Tomorrow our new group courses in Manhattan Beach and Redondo Beach start again!!! Our group courses take place on the nights of Tues/Thurs from 7-9pm.

The cap for the SAT classes are 10 students and P.J. and Martin are the teachers for the SAT course.

The January group course help the students prepare for the March SAT exam.

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P.J. will be the teacher for this SAT Group Course which will help students prepare for the May SAT test. We are only offering one group course on Tues/Thurs!!

We will have one week off for Spring Break so please keep that in mind. If you would like to sign up for our group course in Manhattan Beach please contact our MB office manager Kristen … kristen@studyhut.com or call the Manhattan Beach Study Hut: (310)546-2408. For the Redondo Beach Study Hut please call Justin at (310)540-5888.

We have many tips that we share with our students on how to succeed on the SAT – and today our 1st tip comes from Andrew, one of our SAT tutors.

1st Tip: “Lookout for extreme answer choices in the Critical Reading section! If the answer choice contains strong words like ‘never, always, must, impossible, cannot, only, all, none, etc,’ then it is likely incorrect.”

 

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Lastly, if you don’t want to be in the SAT Group Course, we also offer 3 different SAT Packages: 40 hour, 32 hour, and 24 hour (prices range depending on package you pick). We also do private one-on-one SAT tutoring. We have wonderful SAT tutors including but not limited too: Rhiannon, Jeff,  Josh, Andrew, Victor, Brian and many others! One-on-one private tutoring costs $100 plus a $65 materials fee.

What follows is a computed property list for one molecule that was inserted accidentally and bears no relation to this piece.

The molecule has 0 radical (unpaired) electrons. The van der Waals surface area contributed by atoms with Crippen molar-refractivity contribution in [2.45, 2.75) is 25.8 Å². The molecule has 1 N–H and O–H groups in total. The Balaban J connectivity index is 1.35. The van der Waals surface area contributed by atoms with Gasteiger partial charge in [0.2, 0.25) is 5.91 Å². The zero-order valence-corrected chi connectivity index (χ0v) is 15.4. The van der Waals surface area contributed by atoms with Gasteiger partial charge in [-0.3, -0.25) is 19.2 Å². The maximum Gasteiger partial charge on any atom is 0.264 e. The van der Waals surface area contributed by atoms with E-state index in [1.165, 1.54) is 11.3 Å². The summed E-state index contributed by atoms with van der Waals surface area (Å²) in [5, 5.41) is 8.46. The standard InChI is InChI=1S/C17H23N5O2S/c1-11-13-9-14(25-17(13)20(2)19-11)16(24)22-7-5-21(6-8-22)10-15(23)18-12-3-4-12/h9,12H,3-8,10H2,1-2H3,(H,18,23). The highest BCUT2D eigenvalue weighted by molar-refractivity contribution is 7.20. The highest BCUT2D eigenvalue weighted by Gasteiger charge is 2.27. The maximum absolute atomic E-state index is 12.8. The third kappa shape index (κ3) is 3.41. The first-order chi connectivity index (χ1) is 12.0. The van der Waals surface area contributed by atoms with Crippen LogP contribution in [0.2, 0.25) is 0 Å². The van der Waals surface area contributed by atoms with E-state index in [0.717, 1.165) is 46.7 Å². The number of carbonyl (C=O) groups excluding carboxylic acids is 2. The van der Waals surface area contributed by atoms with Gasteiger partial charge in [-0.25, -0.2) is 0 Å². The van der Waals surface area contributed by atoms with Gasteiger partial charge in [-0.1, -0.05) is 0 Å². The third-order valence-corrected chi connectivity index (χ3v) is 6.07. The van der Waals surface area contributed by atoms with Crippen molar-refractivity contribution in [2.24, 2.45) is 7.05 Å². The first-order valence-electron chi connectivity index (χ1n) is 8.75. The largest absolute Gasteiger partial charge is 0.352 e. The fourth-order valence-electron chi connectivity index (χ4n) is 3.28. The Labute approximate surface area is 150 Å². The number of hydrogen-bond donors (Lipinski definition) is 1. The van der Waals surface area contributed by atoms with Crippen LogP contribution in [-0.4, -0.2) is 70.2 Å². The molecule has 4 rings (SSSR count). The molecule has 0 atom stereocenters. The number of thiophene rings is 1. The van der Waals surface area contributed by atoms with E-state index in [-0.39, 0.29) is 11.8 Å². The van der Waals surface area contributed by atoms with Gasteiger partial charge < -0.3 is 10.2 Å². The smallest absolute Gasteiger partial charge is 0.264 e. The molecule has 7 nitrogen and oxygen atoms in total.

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AP Test Dates from Collegeboard

May 14th, 2013

Extra! Extra! Read all about it!! AP TEST DATES FROM COLLEGEBOARD.COM 

AP Test have started and we wanted to post all the AP test dates for everyone to see! These dates are posted on collegeboard.com. We are in the 2nd week of AP testing, so we wish good luck to all the students taking exams. 

May 6-10 and

May 13-17, 2013

 Exam Dates

Week 1

Test Date Morning (8 AM) Afternoon (12 PM)
Monday
May 6
AP Chemistry
AP Environmental Science
AP Psychology
Tuesday
May 7
AP Computer Science A
AP Spanish Language
AP Art History
Wednesday
May 8
AP Calculus AB
AP Calculus BC
AP Chinese Language and Culture
Thursday
May 9
AP English Literature and
Composition
AP Japanese Language and Culture
AP Latin
Friday
May 10
AP English Language and
Composition
AP Statistics

Studio Art: Last day for your school to submit digital portfolios and to gather 2-D Design and Drawing students for the physical portfolio assembly. Students should have forwarded their completed digital portfolios to their teachers well before this date.

Week 2

Test Date Morning (8 AM) Afternoon (12 PM)
Monday
May 13
AP Biology
AP Music Theory
AP Physics B
AP Physics C: Mechanics

IMPORTANT ALERT AFTERNOON (2:00 PM)
Special Exam time.
AP Physics C: Electricity and Magnetism
is the only exam given at 2:00 pm.

Tuesday
May 14
AP United States Government and Politics AP Comparative Government and Politics
AP French Language and Culture
Wednesday
May 15
AP German Language and Culture
AP United States History
AP European History
Thursday
May 16
AP Macroeconomics
AP World History
AP Italian Language and Culture
AP Microeconomics
Friday
May 17
AP Human Geography
AP Spanish Literature and Culture

May 22-24, 2013

Late-testing dates.